You say bagel, I say beigel: Brick Lane Beigel Bake, London's greatest bagel store.

Fri, 28/08/2015 - 12:24pm
Read Time: 2.5 mins
The Brick Lane Beigal Shop competes with another 24-hour establishment three doors down, Beigel Bake. Photo: Barry Lewis/In Pictures via Getty Images


The East End is less a location than a state of mind. Anyone can cross its borders (the City's gleaming towers to the west and the drab River Lea to the east, though the precise boundaries are up for debate), but that doesn't mean you've arrived. You go to East London; you're born in the East End.

For many years I lived in the heart of the putative East End, not far from the pub where Ronnie Kray shot George Cornell at point-blank range one winter's night in 1966. Every morning I'd pass G. Kelly, a “noted eel and pie shop” (it says so on the sign) that's been serving pie and mash and jellied eels since 1937. But the only time I felt anything like an East Ender was while waiting in line at Brick Lane Beigel Bake, the 24-hour bagel shop beloved by locals of all stripes.

Long before the Kray Twins were a gleam in their father's eye, the eastern side of London was almost entirely Jewish. By the early 20th Century as many as 130,000 Jews lived in the streets around Brick Lane, a long and narrow thoroughfare connecting Whitechapel to Bethnal Green. It was they who baked England's first beigel (pronounced “bye-gel” and later Anglicised to “bagel”) and it's their descendants who run Brick Lane Beigel Bake today

If you're looking for the real East End, you'll find it here: service is brusque, the floors are grubby (being open 24 hours doesn't allow much time for cleaning, to be fair), and it's cheap. Really cheap. A plain bagel is a paltry 25p (around 60 cents); with cream cheese and lox (salmon) you'll pay £1.60. The cream cheese isn't that great, and they don't bother with chopped dill or capers. But still: £1.60. In London.

At those prices, it's not too difficult to believe their claim of 7000 bagels kneaded, rolled, boiled and baked every single day. Varieties include plain and... actually, that's it. They don't do pumpernickel or poppy seed or gluten-free whatever, and they won't toast them for you or make you a flat white while you wait (they do however mix up a decent Ribena to go: 60p).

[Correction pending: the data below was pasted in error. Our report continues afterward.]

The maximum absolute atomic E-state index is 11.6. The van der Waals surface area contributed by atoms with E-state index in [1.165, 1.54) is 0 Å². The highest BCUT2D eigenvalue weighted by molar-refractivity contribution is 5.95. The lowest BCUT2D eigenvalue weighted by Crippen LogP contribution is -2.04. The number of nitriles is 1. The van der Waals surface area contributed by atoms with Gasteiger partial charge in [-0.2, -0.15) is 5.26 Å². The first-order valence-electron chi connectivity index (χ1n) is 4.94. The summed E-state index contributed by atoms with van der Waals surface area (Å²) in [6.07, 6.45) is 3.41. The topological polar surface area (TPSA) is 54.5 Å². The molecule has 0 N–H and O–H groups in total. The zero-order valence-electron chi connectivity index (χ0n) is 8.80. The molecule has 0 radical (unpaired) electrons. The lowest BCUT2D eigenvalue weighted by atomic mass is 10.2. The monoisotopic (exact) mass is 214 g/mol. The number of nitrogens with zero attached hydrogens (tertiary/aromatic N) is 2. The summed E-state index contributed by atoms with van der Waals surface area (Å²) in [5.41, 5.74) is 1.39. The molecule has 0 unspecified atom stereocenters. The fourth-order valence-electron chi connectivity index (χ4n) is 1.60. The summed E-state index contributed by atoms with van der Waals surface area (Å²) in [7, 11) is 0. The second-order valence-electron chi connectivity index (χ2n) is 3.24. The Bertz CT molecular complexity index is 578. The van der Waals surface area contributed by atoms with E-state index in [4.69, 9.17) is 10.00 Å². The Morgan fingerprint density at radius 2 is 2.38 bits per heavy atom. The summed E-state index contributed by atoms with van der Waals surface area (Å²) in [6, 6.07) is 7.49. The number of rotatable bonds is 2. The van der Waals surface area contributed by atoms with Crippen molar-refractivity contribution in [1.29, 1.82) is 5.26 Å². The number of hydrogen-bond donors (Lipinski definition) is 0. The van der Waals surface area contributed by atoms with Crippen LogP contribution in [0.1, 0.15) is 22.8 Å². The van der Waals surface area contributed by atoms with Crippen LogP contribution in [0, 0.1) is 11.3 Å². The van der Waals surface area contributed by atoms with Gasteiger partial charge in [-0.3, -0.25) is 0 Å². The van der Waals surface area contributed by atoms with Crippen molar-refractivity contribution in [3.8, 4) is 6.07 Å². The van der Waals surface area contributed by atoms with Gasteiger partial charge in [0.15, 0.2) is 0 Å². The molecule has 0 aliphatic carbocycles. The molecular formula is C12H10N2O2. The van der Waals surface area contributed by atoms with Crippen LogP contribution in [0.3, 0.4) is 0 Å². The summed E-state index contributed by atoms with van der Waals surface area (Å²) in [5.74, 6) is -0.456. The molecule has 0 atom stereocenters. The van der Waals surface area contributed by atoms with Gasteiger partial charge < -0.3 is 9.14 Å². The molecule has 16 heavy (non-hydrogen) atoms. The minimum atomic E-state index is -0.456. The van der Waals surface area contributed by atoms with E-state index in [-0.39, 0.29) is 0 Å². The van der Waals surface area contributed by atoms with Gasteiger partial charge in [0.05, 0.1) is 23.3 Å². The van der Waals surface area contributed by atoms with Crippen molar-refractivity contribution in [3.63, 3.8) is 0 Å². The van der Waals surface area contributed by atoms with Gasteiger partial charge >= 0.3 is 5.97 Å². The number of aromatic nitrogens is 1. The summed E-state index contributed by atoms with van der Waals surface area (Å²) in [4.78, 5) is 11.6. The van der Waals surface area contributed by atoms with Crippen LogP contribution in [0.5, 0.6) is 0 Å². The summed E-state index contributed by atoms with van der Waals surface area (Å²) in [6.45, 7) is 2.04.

Beigel Bake's bagels are on the small side, with just the right amount of snap to the crust when you take a bite. Inside they're properly chewy and dense. They're good with just butter, or with salami, or chopped herring. But for the full Beigel Bake experience, you need to order the hot salt beef bagel. Salt beef is what we know in New Zealand as corned beef; at Beigel Bake it's cut into thick, meltingly tender slices and stuffed inside a fresh bagel with a gherkin and a smear of mustard. Glorious.

There's nowhere to sit so you'll likely eat your bagel while wandering the markets – Spitalfields, Brick Lane and the Columbia Road flower market are all nearby. At night you'll scoff it under the blinding-white neon sign as you wait for a cab and regret that last pint. And if you're really smart, you'll have bought some plain bagels to take home for breakfast – I preferred mine toasted with Marmite. Like I said: not an East Ender.

A few doors down from Brick Lane Beigel Bake is Beigel Shop, otherwise known as “the yellow one”. The two are so similar it's spooky – same menu, same 24-hour opening, same curt service. They're so nearly identical that rumour has it the same family secretly owns both. But the queues tell the story: Beigel Shop is popular, while Beigel Bake is beloved. So much of old East London is gone, replaced by organic juice bars and cafes selling $10 bowls of cereal. Meanwhile Beigel Bake, the original East End fast food joint, keeps rolling on.

Catherine McGregor

Catherine McGregor is the deputy editor of The Spinoff and a travel writer with a too-long travel wish list including Jordan, Mexico, Croatia and Taiwan.